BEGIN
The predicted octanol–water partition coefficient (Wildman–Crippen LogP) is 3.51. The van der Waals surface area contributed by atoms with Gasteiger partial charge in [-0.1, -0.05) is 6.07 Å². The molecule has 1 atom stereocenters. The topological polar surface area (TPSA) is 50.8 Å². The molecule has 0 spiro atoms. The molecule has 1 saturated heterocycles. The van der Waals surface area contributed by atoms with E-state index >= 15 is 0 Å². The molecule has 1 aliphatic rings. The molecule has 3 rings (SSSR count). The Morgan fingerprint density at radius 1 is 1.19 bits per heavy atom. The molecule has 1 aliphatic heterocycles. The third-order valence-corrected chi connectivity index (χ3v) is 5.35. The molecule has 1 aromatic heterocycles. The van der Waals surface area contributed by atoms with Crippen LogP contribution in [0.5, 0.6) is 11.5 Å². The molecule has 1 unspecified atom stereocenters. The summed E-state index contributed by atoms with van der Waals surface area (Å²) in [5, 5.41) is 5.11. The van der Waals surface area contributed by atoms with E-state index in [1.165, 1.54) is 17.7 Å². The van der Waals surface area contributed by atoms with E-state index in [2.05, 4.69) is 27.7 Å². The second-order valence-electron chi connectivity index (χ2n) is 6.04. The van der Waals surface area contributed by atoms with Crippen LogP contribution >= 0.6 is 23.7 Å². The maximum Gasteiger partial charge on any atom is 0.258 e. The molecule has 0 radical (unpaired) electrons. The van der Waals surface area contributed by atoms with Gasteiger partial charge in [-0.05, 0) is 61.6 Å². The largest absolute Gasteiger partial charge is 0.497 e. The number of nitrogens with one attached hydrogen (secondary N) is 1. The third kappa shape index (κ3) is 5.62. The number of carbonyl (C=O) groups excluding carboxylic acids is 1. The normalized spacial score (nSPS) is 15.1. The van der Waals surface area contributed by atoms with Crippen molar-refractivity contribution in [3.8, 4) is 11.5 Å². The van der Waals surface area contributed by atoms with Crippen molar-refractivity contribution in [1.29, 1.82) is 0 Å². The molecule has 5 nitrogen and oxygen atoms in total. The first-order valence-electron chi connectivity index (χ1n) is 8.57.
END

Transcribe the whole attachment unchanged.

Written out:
The predicted octanol–water partition coefficient (Wildman–Crippen LogP) is 3.51. The van der Waals surface area contributed by atoms with Gasteiger partial charge in [-0.1, -0.05) is 6.07 Å². The molecule has 1 atom stereocenters. The topological polar surface area (TPSA) is 50.8 Å². The molecule has 0 spiro atoms. The molecule has 1 saturated heterocycles. The van der Waals surface area contributed by atoms with E-state index >= 15 is 0 Å². The molecule has 1 aliphatic rings. The molecule has 3 rings (SSSR count). The Morgan fingerprint density at radius 1 is 1.19 bits per heavy atom. The molecule has 1 aliphatic heterocycles. The third-order valence-corrected chi connectivity index (χ3v) is 5.35. The molecule has 1 aromatic heterocycles. The van der Waals surface area contributed by atoms with Crippen LogP contribution in [0.5, 0.6) is 11.5 Å². The molecule has 1 unspecified atom stereocenters. The summed E-state index contributed by atoms with van der Waals surface area (Å²) in [5, 5.41) is 5.11. The van der Waals surface area contributed by atoms with E-state index in [1.165, 1.54) is 17.7 Å². The van der Waals surface area contributed by atoms with E-state index in [2.05, 4.69) is 27.7 Å². The second-order valence-electron chi connectivity index (χ2n) is 6.04. The van der Waals surface area contributed by atoms with Crippen LogP contribution >= 0.6 is 23.7 Å². The maximum Gasteiger partial charge on any atom is 0.258 e. The molecule has 0 radical (unpaired) electrons. The van der Waals surface area contributed by atoms with Gasteiger partial charge in [-0.05, 0) is 61.6 Å². The largest absolute Gasteiger partial charge is 0.497 e. The number of nitrogens with one attached hydrogen (secondary N) is 1. The third kappa shape index (κ3) is 5.62. The number of carbonyl (C=O) groups excluding carboxylic acids is 1. The normalized spacial score (nSPS) is 15.1. The van der Waals surface area contributed by atoms with Crippen molar-refractivity contribution in [3.8, 4) is 11.5 Å². The van der Waals surface area contributed by atoms with Crippen molar-refractivity contribution in [1.29, 1.82) is 0 Å². The molecule has 5 nitrogen and oxygen atoms in total. The first-order valence-electron chi connectivity index (χ1n) is 8.57.